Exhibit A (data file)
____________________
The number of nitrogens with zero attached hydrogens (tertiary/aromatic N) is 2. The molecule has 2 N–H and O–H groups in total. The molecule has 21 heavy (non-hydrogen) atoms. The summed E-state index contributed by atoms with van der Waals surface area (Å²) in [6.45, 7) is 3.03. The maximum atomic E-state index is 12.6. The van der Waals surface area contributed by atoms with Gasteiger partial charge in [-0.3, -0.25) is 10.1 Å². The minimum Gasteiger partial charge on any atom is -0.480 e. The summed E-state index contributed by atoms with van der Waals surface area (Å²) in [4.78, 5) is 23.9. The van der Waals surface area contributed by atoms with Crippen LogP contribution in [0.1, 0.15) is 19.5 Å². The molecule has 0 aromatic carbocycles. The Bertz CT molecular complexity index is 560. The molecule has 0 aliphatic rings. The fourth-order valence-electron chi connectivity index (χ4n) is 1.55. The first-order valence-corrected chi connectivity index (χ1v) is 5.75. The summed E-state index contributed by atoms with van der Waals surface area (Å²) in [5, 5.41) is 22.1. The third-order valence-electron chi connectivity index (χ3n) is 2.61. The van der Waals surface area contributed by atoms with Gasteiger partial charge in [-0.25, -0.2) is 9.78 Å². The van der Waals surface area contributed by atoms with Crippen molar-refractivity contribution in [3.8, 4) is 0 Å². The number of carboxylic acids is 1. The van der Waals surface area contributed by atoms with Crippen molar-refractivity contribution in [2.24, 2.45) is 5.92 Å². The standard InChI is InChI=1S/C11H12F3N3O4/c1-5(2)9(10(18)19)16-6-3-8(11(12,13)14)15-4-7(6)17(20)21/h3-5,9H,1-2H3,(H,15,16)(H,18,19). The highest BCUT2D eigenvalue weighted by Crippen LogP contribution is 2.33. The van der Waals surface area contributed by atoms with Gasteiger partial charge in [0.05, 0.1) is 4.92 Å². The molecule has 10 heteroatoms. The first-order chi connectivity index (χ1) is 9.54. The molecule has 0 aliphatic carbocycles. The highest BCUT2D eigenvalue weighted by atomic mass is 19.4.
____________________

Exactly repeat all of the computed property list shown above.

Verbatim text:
The number of nitrogens with zero attached hydrogens (tertiary/aromatic N) is 2. The molecule has 2 N–H and O–H groups in total. The molecule has 21 heavy (non-hydrogen) atoms. The summed E-state index contributed by atoms with van der Waals surface area (Å²) in [6.45, 7) is 3.03. The maximum atomic E-state index is 12.6. The van der Waals surface area contributed by atoms with Gasteiger partial charge in [-0.3, -0.25) is 10.1 Å². The minimum Gasteiger partial charge on any atom is -0.480 e. The summed E-state index contributed by atoms with van der Waals surface area (Å²) in [4.78, 5) is 23.9. The van der Waals surface area contributed by atoms with Crippen LogP contribution in [0.1, 0.15) is 19.5 Å². The molecule has 0 aromatic carbocycles. The Bertz CT molecular complexity index is 560. The molecule has 0 aliphatic rings. The fourth-order valence-electron chi connectivity index (χ4n) is 1.55. The first-order valence-corrected chi connectivity index (χ1v) is 5.75. The summed E-state index contributed by atoms with van der Waals surface area (Å²) in [5, 5.41) is 22.1. The third-order valence-electron chi connectivity index (χ3n) is 2.61. The van der Waals surface area contributed by atoms with Gasteiger partial charge in [-0.25, -0.2) is 9.78 Å². The van der Waals surface area contributed by atoms with Crippen molar-refractivity contribution in [3.8, 4) is 0 Å². The number of carboxylic acids is 1. The van der Waals surface area contributed by atoms with Crippen molar-refractivity contribution in [2.24, 2.45) is 5.92 Å². The standard InChI is InChI=1S/C11H12F3N3O4/c1-5(2)9(10(18)19)16-6-3-8(11(12,13)14)15-4-7(6)17(20)21/h3-5,9H,1-2H3,(H,15,16)(H,18,19). The highest BCUT2D eigenvalue weighted by Crippen LogP contribution is 2.33. The van der Waals surface area contributed by atoms with Gasteiger partial charge in [0.05, 0.1) is 4.92 Å². The molecule has 10 heteroatoms. The first-order chi connectivity index (χ1) is 9.54. The molecule has 0 aliphatic carbocycles. The highest BCUT2D eigenvalue weighted by atomic mass is 19.4.